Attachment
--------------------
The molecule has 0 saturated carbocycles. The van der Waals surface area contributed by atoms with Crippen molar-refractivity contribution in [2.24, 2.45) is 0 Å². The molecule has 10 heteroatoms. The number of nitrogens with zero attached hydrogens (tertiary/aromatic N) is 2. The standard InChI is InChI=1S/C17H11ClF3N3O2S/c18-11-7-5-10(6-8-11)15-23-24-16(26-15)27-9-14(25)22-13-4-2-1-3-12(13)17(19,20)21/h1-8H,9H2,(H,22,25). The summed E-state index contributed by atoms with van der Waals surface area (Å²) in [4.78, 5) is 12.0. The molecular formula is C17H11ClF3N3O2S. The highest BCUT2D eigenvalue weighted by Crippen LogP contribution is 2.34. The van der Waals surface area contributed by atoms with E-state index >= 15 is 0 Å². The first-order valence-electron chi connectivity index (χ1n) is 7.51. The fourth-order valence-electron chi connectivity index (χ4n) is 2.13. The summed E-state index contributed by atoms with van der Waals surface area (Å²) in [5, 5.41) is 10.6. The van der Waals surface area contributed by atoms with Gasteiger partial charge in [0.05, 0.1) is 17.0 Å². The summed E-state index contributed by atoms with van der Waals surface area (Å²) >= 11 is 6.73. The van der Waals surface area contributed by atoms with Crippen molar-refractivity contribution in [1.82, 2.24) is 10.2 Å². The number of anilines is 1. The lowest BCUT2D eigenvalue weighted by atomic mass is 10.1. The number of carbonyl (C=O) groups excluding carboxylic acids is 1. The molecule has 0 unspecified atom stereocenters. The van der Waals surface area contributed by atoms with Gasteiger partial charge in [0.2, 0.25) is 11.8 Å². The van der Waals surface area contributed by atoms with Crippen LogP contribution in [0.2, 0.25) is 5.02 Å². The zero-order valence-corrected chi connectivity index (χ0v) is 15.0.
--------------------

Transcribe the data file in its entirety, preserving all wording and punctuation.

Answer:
The molecule has 0 saturated carbocycles. The van der Waals surface area contributed by atoms with Crippen molar-refractivity contribution in [2.24, 2.45) is 0 Å². The molecule has 10 heteroatoms. The number of nitrogens with zero attached hydrogens (tertiary/aromatic N) is 2. The standard InChI is InChI=1S/C17H11ClF3N3O2S/c18-11-7-5-10(6-8-11)15-23-24-16(26-15)27-9-14(25)22-13-4-2-1-3-12(13)17(19,20)21/h1-8H,9H2,(H,22,25). The summed E-state index contributed by atoms with van der Waals surface area (Å²) in [4.78, 5) is 12.0. The molecular formula is C17H11ClF3N3O2S. The highest BCUT2D eigenvalue weighted by Crippen LogP contribution is 2.34. The van der Waals surface area contributed by atoms with E-state index >= 15 is 0 Å². The first-order valence-electron chi connectivity index (χ1n) is 7.51. The fourth-order valence-electron chi connectivity index (χ4n) is 2.13. The summed E-state index contributed by atoms with van der Waals surface area (Å²) in [5, 5.41) is 10.6. The van der Waals surface area contributed by atoms with Gasteiger partial charge in [0.05, 0.1) is 17.0 Å². The summed E-state index contributed by atoms with van der Waals surface area (Å²) >= 11 is 6.73. The van der Waals surface area contributed by atoms with Crippen molar-refractivity contribution in [1.82, 2.24) is 10.2 Å². The number of anilines is 1. The lowest BCUT2D eigenvalue weighted by atomic mass is 10.1. The number of carbonyl (C=O) groups excluding carboxylic acids is 1. The molecule has 0 unspecified atom stereocenters. The van der Waals surface area contributed by atoms with Gasteiger partial charge in [0.2, 0.25) is 11.8 Å². The van der Waals surface area contributed by atoms with Crippen LogP contribution in [0.2, 0.25) is 5.02 Å². The zero-order valence-corrected chi connectivity index (χ0v) is 15.0.